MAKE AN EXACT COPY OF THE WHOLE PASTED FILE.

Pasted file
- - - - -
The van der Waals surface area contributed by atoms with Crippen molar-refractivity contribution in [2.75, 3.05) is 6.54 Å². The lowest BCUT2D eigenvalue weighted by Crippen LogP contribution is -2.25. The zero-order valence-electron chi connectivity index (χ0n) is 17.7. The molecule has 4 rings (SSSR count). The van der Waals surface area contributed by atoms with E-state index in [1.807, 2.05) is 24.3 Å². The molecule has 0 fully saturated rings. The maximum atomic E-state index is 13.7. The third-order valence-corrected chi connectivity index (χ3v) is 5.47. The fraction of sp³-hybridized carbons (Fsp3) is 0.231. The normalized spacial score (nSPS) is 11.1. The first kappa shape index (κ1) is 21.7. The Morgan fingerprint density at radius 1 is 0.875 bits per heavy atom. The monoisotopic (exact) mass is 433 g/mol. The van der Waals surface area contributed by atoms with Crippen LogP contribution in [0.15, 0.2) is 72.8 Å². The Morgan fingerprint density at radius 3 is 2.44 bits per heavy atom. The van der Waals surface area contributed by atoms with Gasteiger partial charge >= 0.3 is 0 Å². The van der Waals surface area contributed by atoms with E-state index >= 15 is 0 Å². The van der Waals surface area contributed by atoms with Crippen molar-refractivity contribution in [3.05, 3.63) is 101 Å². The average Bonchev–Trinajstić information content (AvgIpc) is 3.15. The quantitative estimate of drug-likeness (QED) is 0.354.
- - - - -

The van der Waals surface area contributed by atoms with Crippen molar-refractivity contribution in [2.75, 3.05) is 6.54 Å². The lowest BCUT2D eigenvalue weighted by Crippen LogP contribution is -2.25. The zero-order valence-electron chi connectivity index (χ0n) is 17.7. The molecule has 4 rings (SSSR count). The van der Waals surface area contributed by atoms with E-state index in [1.807, 2.05) is 24.3 Å². The molecule has 0 fully saturated rings. The maximum atomic E-state index is 13.7. The third-order valence-corrected chi connectivity index (χ3v) is 5.47. The fraction of sp³-hybridized carbons (Fsp3) is 0.231. The normalized spacial score (nSPS) is 11.1. The first kappa shape index (κ1) is 21.7. The Morgan fingerprint density at radius 1 is 0.875 bits per heavy atom. The monoisotopic (exact) mass is 433 g/mol. The van der Waals surface area contributed by atoms with Crippen LogP contribution in [0.15, 0.2) is 72.8 Å². The Morgan fingerprint density at radius 3 is 2.44 bits per heavy atom. The van der Waals surface area contributed by atoms with Gasteiger partial charge >= 0.3 is 0 Å². The van der Waals surface area contributed by atoms with E-state index >= 15 is 0 Å². The van der Waals surface area contributed by atoms with Crippen molar-refractivity contribution in [3.05, 3.63) is 101 Å². The average Bonchev–Trinajstić information content (AvgIpc) is 3.15. The quantitative estimate of drug-likeness (QED) is 0.354.